Jetrader - Fall 2014 - (Page 47)
The Russians Are Here!
By Jack Feir, Administrative Director, ISTAT Appraisers' Program
A Wake-Up Call from Moscow
Early on a Sunday morning in June 1937,
a large, single-engine aircraft with an enormous wingspan appeared in the foggy sky
near Portland, Oregon. Flying low, following
the Columbia River inland from the Pacific
Ocean, the aircraft landed on the grass
runway at Pearson Field, a military base
near Vancouver, Washington, on the north
side of the river from Portland. It taxied
toward the airfield offices, the engine was
switched off, and three very tired Russian
airmen slowly disembarked.
The aircraft was a Tupolev ANT-25, a special long-range aircraft by one of Russia's
most accomplished designers, Andrei N.
Tupolev. Fully loaded, the ANT-25 weighed
about 25,000 pounds, one-half of which was
2,000 gallons of gasoline stored in several
tanks built into the huge wings.
The aircraft had departed Moscow about
two and a half days earlier, passed over the
North Pole, then over Canada's Northwest
Territories, across British Columbia and
down the Pacific coast, intending to reach
Oakland, California, for a total nonstop
distance of nearly 6,000 miles. With fuel
running dangerously low, the pilots were
forced to land and chose Pearson Field at
the last moment.
What Was the Purpose of
Joseph Stalin wanted to show that the
USSR had mastered the technology required
to design and manufacture one of the most
sophisticated aircraft of the time. Also, as
explicitly stated in Pravda, official organ
of the Soviet Communist Party, the Soviets
wanted the world to know the USSR would
soon have long-range bombers that could
reach any city in the northern hemisphere.
To show this flight was not a lucky
fluke, one month later another ANT-25
left Moscow and landed in an open field
near San Jacinto, California, not far from
Los Angeles, capturing by a wide margin
the world record for flight distance.
The first of two Tupolev ANT-25 aircraft that flew non-stop from Moscow to the United States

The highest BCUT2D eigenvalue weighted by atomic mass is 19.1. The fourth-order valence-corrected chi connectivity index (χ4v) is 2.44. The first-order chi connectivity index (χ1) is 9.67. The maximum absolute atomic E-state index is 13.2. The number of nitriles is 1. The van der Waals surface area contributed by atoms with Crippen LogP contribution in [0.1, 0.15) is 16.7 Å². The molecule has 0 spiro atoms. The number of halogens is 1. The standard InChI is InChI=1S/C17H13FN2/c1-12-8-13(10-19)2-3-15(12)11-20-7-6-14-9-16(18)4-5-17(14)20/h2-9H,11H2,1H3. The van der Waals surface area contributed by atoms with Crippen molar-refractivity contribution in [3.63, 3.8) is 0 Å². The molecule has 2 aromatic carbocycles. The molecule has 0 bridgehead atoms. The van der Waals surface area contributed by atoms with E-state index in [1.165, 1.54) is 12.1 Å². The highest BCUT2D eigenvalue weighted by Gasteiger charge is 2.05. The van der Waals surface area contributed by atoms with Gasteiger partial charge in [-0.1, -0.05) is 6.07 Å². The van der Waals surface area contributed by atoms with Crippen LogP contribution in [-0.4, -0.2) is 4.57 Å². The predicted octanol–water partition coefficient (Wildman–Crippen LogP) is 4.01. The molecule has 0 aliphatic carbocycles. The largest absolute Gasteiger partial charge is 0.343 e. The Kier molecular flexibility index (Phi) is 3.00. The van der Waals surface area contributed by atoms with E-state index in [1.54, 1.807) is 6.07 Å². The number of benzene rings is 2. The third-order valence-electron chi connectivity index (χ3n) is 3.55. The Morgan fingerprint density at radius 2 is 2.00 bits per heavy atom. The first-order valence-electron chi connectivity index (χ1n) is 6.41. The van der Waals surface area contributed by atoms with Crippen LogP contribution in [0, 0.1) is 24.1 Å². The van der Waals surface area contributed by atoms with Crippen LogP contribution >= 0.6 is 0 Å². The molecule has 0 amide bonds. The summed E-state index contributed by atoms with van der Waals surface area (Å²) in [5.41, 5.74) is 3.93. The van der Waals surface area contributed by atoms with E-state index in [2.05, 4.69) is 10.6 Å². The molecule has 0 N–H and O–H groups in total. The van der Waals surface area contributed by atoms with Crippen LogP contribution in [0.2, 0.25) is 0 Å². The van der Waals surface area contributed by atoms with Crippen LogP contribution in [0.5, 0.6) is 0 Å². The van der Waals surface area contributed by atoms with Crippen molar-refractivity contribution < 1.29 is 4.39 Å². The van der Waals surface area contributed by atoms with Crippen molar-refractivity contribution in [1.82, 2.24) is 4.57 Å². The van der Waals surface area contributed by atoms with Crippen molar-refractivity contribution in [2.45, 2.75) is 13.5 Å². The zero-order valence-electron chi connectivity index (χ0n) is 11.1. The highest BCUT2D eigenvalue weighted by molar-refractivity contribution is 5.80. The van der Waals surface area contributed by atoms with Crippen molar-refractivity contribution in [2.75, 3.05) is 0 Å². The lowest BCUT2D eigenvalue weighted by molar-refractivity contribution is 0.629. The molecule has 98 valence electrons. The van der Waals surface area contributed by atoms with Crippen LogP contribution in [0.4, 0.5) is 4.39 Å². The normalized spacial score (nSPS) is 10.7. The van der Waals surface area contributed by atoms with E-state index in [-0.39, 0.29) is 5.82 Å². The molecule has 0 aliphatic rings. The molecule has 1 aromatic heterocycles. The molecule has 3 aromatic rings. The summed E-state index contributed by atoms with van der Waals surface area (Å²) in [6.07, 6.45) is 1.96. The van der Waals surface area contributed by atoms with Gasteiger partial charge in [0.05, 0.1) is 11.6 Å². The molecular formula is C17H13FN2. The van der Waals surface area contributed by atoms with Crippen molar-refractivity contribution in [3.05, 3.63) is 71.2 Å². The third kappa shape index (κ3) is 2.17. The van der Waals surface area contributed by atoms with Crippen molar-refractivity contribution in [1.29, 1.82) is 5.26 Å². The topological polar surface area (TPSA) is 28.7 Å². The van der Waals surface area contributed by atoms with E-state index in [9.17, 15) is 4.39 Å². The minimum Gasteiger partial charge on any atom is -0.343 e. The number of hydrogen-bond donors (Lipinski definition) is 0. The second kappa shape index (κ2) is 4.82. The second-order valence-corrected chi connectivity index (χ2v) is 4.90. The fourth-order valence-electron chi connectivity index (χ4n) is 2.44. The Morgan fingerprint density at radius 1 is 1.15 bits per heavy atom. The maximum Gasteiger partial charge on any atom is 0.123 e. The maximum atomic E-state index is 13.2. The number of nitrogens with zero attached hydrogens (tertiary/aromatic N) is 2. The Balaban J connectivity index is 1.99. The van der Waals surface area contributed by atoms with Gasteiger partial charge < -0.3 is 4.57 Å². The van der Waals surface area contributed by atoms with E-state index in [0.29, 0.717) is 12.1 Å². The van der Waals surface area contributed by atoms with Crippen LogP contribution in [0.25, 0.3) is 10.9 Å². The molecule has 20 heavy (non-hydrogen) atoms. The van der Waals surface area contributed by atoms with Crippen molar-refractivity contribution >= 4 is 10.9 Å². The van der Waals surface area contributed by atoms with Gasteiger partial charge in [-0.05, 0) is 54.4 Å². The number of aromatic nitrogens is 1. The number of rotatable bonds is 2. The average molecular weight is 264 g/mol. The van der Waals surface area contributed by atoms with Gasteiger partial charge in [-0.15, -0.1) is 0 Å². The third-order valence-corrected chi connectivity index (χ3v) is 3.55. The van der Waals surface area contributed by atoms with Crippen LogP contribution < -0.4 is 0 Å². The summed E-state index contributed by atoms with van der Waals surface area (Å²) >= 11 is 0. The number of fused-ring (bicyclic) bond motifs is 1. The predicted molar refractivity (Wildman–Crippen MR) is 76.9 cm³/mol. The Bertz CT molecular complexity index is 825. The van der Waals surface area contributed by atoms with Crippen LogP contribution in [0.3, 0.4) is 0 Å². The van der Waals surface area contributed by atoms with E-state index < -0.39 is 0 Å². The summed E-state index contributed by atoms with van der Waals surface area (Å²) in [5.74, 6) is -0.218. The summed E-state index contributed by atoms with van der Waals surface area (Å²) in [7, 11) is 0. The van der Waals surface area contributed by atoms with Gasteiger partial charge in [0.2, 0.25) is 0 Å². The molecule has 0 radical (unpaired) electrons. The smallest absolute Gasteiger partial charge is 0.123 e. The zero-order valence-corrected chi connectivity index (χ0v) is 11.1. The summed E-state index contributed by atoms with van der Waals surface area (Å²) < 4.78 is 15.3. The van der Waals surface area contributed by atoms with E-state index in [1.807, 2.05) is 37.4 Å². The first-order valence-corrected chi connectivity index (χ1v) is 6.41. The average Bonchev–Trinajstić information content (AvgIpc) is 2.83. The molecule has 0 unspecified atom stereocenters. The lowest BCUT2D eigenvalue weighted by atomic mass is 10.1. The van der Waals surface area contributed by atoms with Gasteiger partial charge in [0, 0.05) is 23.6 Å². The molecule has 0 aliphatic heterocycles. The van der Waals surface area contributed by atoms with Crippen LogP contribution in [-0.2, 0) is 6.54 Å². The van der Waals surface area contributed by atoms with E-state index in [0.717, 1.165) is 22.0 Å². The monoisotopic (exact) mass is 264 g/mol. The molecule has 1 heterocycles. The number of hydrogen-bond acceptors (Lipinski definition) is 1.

in 1937. This one landed at Pearson Field in Vancouver, Washington, near Portland, Oregon, in
June 1937. The second one landed near San Jacinto, California, in July, capturing the world record
for longest distance flown. San Diego Air and Space Museum archives.
The First Flight, A Nail-Biter
from the Start
Tupolev ANT-25 in flight. San Diego Air and Space Museum archives.
The three-man crew, hand-picked by
Stalin, had taken off early in the morning of
17 June 1937, departing from the Sholkovo
Aerodrome, about 25 miles northeast of
Moscow. After a long ground roll, they
lifted off, cranked up the landing gear,
climbed to 6,500 feet and headed to the
North Pole, some 2,350 miles away.
The ANT-25 was essentially a very large
powered glider with an economical cruising
speed of only 100 mph. Depending on the
winds, it would take about a day to get to
the Pole, another day to reach the mainland of northern Canada, and could reach
Continued on page 49
Jetrader * Fall 2014 47
Table of Contents for the Digital Edition of Jetrader - Fall 2014
A Message from the President
Reach for the Stars
Boeing’s Current Market Outlook for 2014
Aircraft Recyclers Debate the Coming ‘Tsunami’ of Retired Aircraft
Engine Support Plans Shift Market
The Second Life of Aircraft: Does It Still Exist?
Restructuring Aircraft Leases in Bankruptcy
Jetrader - Fall 2014